expanding button or mandrel

TackDriver284

Handloader
Feb 13, 2016
2,206
1,289
Hope this isn’t boring, I ran some tests due to curiosity.
Several weeks ago, I have been shooting the 6.5 Creedmoor with the 140 Berger Hybrids and it has been shooting tremendously well in under half an inch at 300 yards in calm wind and shot the whole batch so I needed to prep brass to load more ammo but lost the notes on my load. I have been rummaging through my garage for that yellow stick on for the 6.5 Creedmoor where I had listed type of die, non bush or bushed, charge weight, primer type, ogive, etc but no avail, I believe the wind blew it away at the range when I wasn’t looking. I am sure I have the charge weight on the top of my head and the seating die hasn’t been touched, so last week I used a Redding full sizer with the expander button and those loads did not perform as well in my previous range session. Now back to square one to find my correct die I used.

I had this idea to do a test with 3 of the dies I have on hand for the Creed with the use of a mandrel. Removed the expanding button off the full sizing bushing die and first time using the mandrel.

1.) Redding full sizer (bushing) without expander button and run through a SS .002” K&M neck turning mandrel afterwards
2.) Redding Competition neck sizing die with bushing and run through a SS .002” K&M neck turning mandrel afterwards
3.) Redding full sizer with original expander button ( no mandrel )

5 cases sized with each die total of 15 cases

(Expanding button had been sticking in Die # 3 possibly due to not enough lube)
I then ran the cases through a Case Master to check neck run out.


1.) Die # 1 had .001” case neck runout (5 cases)
2.) Die # 2 had .0005 to .001” case neck runout (5 cases)
3.) Die # 3 had .004 to .006” case neck runout (5 cases)


Loaded each set of 5 with 42.0 grains H4350, Fed210M primer, Nosler brass and Ogive at 2.260”
This is the first time I used a .002” K&M neck turning mandrel to open the neck instead of the button, so neck tension can be played with later since I ordered a Gen. II expanding die with the O-ring and with .001” and .002” carbide mandrels and it’s in transit so I used the stainless one I used for neck turning.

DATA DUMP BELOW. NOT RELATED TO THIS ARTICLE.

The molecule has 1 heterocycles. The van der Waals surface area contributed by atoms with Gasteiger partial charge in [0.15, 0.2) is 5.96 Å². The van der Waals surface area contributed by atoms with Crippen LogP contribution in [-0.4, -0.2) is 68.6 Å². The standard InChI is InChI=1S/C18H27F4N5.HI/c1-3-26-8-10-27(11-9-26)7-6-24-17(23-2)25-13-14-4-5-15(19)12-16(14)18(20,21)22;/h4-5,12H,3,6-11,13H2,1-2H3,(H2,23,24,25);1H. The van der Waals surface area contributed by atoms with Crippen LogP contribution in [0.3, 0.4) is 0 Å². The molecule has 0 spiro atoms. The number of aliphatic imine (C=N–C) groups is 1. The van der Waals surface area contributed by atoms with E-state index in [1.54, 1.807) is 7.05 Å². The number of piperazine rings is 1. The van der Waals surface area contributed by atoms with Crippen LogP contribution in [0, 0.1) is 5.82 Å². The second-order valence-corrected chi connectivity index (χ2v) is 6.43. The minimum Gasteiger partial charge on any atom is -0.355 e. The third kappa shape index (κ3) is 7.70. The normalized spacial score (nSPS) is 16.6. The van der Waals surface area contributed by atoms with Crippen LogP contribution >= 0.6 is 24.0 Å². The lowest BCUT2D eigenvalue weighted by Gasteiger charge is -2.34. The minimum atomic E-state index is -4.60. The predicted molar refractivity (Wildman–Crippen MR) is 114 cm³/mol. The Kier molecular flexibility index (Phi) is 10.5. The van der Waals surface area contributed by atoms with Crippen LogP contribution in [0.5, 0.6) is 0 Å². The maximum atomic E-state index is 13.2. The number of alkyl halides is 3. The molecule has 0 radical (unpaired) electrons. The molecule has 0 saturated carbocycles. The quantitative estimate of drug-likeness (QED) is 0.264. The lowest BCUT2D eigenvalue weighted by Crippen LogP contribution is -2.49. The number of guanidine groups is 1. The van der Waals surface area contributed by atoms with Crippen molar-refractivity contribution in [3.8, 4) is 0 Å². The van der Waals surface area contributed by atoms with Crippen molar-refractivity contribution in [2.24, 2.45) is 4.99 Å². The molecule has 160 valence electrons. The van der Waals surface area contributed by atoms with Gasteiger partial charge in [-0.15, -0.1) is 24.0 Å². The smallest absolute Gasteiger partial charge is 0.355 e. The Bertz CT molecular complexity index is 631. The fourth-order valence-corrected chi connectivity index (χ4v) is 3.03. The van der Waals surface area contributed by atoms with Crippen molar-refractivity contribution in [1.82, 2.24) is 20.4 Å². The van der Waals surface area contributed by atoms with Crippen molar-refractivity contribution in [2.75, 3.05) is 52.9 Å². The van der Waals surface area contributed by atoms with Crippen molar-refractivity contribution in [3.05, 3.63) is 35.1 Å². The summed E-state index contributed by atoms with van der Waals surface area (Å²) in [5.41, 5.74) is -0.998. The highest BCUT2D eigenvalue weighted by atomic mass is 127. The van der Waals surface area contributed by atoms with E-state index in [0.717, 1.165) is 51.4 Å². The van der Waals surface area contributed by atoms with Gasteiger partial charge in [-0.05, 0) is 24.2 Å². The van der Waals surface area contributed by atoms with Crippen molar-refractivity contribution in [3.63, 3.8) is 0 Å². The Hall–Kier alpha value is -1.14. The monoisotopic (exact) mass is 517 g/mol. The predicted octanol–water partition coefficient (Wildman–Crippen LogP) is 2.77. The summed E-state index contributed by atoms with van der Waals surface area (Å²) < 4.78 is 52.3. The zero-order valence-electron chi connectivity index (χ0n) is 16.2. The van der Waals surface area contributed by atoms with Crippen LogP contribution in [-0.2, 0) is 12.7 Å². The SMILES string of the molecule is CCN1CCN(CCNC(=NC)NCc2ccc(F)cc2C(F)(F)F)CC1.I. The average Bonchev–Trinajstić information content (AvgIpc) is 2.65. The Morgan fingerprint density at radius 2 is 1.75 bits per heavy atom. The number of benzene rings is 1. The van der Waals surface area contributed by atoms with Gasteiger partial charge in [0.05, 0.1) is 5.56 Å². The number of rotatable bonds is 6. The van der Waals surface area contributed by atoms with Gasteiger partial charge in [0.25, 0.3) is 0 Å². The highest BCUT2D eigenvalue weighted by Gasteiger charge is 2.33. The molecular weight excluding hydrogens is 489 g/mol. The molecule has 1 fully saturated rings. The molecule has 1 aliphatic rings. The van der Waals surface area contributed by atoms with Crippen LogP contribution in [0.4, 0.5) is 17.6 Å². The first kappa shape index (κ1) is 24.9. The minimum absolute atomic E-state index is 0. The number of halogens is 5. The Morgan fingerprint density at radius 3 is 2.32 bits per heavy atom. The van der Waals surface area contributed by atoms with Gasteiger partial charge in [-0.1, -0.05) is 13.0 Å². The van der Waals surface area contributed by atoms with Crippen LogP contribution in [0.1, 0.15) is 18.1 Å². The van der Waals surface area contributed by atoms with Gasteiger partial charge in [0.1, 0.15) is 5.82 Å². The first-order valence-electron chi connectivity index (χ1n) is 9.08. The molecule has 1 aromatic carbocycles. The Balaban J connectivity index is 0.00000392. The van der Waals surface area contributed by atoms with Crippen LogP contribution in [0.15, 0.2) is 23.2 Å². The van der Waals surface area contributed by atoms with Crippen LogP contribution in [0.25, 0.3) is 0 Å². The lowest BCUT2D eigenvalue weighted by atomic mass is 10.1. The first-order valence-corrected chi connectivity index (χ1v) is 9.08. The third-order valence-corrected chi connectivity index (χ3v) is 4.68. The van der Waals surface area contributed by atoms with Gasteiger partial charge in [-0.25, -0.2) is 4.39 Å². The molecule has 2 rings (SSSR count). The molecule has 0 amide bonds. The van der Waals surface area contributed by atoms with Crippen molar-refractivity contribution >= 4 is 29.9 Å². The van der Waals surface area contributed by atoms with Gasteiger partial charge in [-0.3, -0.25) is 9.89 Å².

Die # 1 and Die # 3 had normal seating pressure and evenly. Die # 2, for some reason, had very very light seating pressure ( can be fixed with .001” mandrel later, further testing).

Ran loaded rounds through the CaseMaster after seating bullets.

Die #1 had .002” bullet runout
Die #2 had .001” bullet runout
Die #3 had .005 to .006” bullet runout

Went to the range this morning, wind was at 10 to 11 o clock headwind and blowing to 15 mph variably. Set up the targets at 300 yards and did not clean the barrel.

Die #1 – Shot first 4 in a little cluster, I pulled low on the 5th
Die #2—Groups opened up significantly (possible due to very low neck tension, assumed about .0005” neck tension )
Die #3 – Three in one hole and two out

It was fun doing this test. I have learned a few things. I’ll be pulling all my expanding buttons out and going to use mandrels to open the necks instead. There was very low runout using the mandrel, and I’ll try the mandrel on Die # 3 to see if it eliminates the run out. And increase tension with .001” mandrel on Die #2 instead of .002” to see if it would tighten the group. It’s weird since this neck sizing die had almost zero runout,,,,, and back to the range soon.

Any comments on mandrels and sizing buttons is appreciated, we all have curious minds.

f72Gg4Zl.jpg


Last two pictures are targets of shooting the .308 GAP with 175 grain Sierra Matchkings on top of Varget 43.5 grains / Fed210M / Lapua brass and Ogive 2.248” Shot this rifle first and early before wind picked up.

200 yards, 4 into one hole and pulled right on 5th
ZJIAhF2l.jpg


After adjusting POI , 300 yards to confirm / 3 shots into a cluster
NJs6AOal.jpg
 
I have never done a comparison, but I pretty much use Lee collet dies across the board. If you aren't familiar with them, they use a collet to squeeze the neck around a mandrel. No sizing lube and minimal stretching of the brass. 5 loadings and no trimming.
 
You should try turning the necks down to where you only have .002" neck tension after sizing with and/or without a mandrel. Also when you seat bullets seat them 3 times and rotate them equally when you do it to see if the runout drops. You can also lap FL dies to get the correct neck tension without using bushings or mandrel. Some of the die companies will still do this for you as well. They are usually the most accurate. Bushings aren't perfect and they aren't zero tolerance in the dies so your compounding errors at times.
 
were you shooting over a chrony ? I know it's only 5 shot samples , but it could give interesting info to you . it'll probably take more than 5 of each , but it should start to show a trend .